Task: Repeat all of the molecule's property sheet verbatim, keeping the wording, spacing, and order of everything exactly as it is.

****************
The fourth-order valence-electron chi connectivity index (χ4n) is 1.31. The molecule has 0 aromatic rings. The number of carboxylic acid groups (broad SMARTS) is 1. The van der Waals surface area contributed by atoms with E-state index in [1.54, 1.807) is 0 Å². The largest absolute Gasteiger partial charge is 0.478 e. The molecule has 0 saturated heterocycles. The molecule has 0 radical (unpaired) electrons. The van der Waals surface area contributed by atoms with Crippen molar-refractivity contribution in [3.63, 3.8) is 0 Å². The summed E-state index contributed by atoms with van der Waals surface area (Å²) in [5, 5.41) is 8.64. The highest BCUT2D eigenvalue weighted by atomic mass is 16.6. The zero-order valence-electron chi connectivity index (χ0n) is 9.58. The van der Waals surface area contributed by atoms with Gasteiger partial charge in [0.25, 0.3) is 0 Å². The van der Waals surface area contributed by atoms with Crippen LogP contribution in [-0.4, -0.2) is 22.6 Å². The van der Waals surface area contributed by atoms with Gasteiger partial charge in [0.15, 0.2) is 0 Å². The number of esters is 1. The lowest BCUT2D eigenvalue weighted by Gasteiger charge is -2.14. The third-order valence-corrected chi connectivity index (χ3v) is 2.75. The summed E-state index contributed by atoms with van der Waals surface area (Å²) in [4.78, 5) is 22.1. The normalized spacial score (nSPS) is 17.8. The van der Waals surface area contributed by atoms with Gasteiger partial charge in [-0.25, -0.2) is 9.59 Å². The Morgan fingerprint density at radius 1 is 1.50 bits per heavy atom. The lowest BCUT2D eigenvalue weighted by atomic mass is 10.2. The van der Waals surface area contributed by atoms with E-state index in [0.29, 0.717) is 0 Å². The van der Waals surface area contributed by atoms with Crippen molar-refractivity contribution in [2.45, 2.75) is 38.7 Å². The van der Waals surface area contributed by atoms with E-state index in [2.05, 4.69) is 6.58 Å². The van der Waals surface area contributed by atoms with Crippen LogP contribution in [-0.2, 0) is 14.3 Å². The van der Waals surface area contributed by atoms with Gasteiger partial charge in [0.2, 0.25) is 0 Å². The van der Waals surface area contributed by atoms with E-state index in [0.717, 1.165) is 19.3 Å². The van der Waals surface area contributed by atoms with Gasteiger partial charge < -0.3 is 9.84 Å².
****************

The fourth-order valence-electron chi connectivity index (χ4n) is 1.31. The molecule has 0 aromatic rings. The number of carboxylic acid groups (broad SMARTS) is 1. The van der Waals surface area contributed by atoms with E-state index in [1.54, 1.807) is 0 Å². The largest absolute Gasteiger partial charge is 0.478 e. The molecule has 0 saturated heterocycles. The molecule has 0 radical (unpaired) electrons. The van der Waals surface area contributed by atoms with Crippen molar-refractivity contribution in [3.63, 3.8) is 0 Å². The summed E-state index contributed by atoms with van der Waals surface area (Å²) in [5, 5.41) is 8.64. The highest BCUT2D eigenvalue weighted by atomic mass is 16.6. The zero-order valence-electron chi connectivity index (χ0n) is 9.58. The van der Waals surface area contributed by atoms with Gasteiger partial charge in [0.25, 0.3) is 0 Å². The van der Waals surface area contributed by atoms with Crippen LogP contribution in [-0.4, -0.2) is 22.6 Å². The van der Waals surface area contributed by atoms with Gasteiger partial charge in [0.15, 0.2) is 0 Å². The number of esters is 1. The lowest BCUT2D eigenvalue weighted by Gasteiger charge is -2.14. The third-order valence-corrected chi connectivity index (χ3v) is 2.75. The summed E-state index contributed by atoms with van der Waals surface area (Å²) in [4.78, 5) is 22.1. The normalized spacial score (nSPS) is 17.8. The van der Waals surface area contributed by atoms with Gasteiger partial charge in [-0.25, -0.2) is 9.59 Å². The Morgan fingerprint density at radius 1 is 1.50 bits per heavy atom. The lowest BCUT2D eigenvalue weighted by atomic mass is 10.2. The van der Waals surface area contributed by atoms with E-state index in [0.29, 0.717) is 0 Å². The van der Waals surface area contributed by atoms with Crippen molar-refractivity contribution in [2.45, 2.75) is 38.7 Å². The van der Waals surface area contributed by atoms with E-state index in [2.05, 4.69) is 6.58 Å². The van der Waals surface area contributed by atoms with Crippen LogP contribution in [-0.2, 0) is 14.3 Å². The van der Waals surface area contributed by atoms with Gasteiger partial charge in [0.2, 0.25) is 0 Å². The van der Waals surface area contributed by atoms with E-state index in [0.717, 1.165) is 19.3 Å². The van der Waals surface area contributed by atoms with Gasteiger partial charge < -0.3 is 9.84 Å².